Errors when starting the engine in severe frost

All drivers know how to start the engine – another question is that only a few know how to do it correctly, without harm to the units. And especially when it comes to car operation in the frosty season. Here are four common mistakes that almost all car owners make when starting the engine in winter.

It’s no secret that the “winter” operation of the machine is somewhat different from the summer. In the frosty season, drivers who are really worried about the condition of the car should be extremely careful when turning the key in the ignition. After all, one wrong move, and the car is already on a tow truck for service.

Don’t Race

Many modern drivers are not accustomed to holding the ignition key in the ON position – in summer and in winter they immediately switch to starting the starter. And if in the hot season it is not so critical, then in the frosty season it is definitely not worth doing. No matter how you hurry, wait 3-5 seconds until all the “extra” indicators on the dashboard go out, and the gas pump “pulls up” some fuel.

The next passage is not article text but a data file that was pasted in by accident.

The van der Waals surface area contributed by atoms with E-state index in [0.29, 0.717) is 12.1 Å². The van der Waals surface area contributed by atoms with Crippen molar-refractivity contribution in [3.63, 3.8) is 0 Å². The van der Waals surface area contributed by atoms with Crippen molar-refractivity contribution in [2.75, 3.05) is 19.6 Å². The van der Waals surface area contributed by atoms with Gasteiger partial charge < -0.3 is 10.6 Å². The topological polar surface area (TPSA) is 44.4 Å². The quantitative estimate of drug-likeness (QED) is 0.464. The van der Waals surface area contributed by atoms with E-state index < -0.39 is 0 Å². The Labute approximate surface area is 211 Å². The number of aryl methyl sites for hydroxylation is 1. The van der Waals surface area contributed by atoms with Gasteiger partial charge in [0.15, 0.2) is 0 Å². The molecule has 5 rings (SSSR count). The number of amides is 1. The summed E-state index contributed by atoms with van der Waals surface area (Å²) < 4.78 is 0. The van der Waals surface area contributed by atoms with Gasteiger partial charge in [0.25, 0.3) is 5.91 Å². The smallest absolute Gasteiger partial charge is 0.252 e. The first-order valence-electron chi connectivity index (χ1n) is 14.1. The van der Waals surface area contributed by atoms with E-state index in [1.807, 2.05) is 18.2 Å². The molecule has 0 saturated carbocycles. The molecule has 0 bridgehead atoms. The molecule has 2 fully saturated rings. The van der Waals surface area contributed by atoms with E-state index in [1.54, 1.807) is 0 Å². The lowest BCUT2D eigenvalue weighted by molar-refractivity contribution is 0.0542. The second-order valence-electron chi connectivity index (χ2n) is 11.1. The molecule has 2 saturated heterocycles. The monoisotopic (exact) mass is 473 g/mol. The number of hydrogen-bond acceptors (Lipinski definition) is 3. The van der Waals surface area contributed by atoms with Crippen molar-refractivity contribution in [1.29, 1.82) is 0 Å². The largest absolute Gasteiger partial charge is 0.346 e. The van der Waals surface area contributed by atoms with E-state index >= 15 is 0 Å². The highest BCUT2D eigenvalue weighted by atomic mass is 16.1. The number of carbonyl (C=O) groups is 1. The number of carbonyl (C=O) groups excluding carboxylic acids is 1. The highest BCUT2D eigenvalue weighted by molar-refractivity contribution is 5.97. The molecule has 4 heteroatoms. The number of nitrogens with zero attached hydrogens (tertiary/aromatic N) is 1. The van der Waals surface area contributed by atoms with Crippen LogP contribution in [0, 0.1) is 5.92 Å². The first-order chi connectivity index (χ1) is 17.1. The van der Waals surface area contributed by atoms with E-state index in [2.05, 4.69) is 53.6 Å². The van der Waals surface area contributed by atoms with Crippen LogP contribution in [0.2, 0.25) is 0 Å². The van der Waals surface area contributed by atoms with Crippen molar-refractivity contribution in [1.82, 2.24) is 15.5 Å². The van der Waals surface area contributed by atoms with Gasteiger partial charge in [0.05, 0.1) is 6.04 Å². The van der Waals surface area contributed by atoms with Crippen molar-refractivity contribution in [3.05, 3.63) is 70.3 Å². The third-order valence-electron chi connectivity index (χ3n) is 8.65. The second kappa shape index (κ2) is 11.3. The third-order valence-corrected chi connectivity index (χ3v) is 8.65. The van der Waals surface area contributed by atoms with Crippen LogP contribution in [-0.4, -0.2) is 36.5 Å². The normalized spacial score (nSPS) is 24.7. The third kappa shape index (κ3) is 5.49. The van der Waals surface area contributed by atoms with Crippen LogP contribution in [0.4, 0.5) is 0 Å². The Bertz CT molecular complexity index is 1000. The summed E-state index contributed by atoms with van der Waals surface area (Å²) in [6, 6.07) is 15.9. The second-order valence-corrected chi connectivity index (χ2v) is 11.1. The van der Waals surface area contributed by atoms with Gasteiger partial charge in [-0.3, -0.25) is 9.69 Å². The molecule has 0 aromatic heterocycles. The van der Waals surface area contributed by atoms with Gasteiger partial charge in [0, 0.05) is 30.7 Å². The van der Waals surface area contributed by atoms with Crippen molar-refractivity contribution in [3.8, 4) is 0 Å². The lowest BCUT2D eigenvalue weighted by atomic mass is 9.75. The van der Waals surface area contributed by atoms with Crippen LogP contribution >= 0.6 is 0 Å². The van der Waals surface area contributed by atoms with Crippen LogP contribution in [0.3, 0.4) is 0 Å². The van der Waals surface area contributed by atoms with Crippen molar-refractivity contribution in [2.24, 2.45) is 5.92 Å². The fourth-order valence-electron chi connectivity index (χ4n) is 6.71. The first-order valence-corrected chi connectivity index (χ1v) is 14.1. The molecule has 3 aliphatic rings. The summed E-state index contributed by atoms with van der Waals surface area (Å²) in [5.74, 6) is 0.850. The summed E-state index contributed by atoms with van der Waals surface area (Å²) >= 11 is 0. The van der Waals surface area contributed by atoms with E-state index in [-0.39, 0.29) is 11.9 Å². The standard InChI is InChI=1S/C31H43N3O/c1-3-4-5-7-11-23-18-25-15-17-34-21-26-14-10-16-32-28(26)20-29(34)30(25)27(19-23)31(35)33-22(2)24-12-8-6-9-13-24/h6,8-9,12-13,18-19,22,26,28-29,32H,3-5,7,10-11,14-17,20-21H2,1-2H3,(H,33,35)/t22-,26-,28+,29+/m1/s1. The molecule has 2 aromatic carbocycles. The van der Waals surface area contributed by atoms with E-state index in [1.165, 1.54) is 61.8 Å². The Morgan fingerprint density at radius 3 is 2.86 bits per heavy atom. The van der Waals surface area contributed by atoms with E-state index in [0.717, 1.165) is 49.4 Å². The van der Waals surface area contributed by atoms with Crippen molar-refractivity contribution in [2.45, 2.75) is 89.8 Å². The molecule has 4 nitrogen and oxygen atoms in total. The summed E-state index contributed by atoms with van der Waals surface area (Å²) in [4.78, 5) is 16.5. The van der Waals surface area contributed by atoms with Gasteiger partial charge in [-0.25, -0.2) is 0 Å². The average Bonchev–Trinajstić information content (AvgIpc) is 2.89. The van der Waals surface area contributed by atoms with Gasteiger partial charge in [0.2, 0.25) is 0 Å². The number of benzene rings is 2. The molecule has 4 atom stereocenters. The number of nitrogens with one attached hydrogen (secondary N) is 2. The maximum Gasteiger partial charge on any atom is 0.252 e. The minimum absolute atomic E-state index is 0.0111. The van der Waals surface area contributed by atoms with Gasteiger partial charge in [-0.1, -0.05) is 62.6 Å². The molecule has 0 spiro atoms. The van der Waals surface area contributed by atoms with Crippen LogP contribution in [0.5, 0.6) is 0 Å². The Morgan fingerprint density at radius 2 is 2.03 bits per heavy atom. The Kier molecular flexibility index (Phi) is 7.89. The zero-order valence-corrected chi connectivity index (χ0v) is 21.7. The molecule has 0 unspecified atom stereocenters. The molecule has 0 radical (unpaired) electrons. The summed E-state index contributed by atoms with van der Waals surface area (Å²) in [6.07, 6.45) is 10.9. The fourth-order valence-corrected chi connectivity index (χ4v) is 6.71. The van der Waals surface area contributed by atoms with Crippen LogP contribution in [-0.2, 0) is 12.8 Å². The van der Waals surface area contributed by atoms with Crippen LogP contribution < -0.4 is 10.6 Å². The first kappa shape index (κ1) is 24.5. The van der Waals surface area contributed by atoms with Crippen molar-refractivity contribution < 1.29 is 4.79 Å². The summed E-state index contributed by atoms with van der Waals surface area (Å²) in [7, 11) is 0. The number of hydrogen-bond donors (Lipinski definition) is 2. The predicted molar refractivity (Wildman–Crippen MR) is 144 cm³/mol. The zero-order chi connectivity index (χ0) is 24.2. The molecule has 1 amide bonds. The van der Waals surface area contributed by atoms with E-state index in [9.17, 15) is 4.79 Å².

Another common mistake is inherent in the owners of cars on the “mechanics” who start the starter without depressing the clutch pedal. Even in driving schools, cadets are taught to start the engine by “disconnecting” the gearbox from the engine. Indeed, otherwise the load on the starter increases significantly – it has to rotate, in addition to the engine crankshaft, gears and transmission shafts in oil thickened in the cold.

And One More One

And what do most drivers do when they realize that the starter does not intend to “grab”? That’s right, it makes many unsuccessful attempts to start the engine, thereby filling the candles. Remember: you can hold the ignition key in the START position for no more than 10 seconds. In this case, the number of approaches should be limited to four to five. Car won’t start? We pull out the key and start looking for the cause.

The Longer The Worse

Let’s say the engine starts without any complaints. And you can already carefully move off, but no – the driver waits another 10-15 minutes. He is convinced that in the frosty season the engine must be allowed to run at idle, but this is a deep delusion. One or two minutes is enough for units and systems to “gather up their strength” and get to work.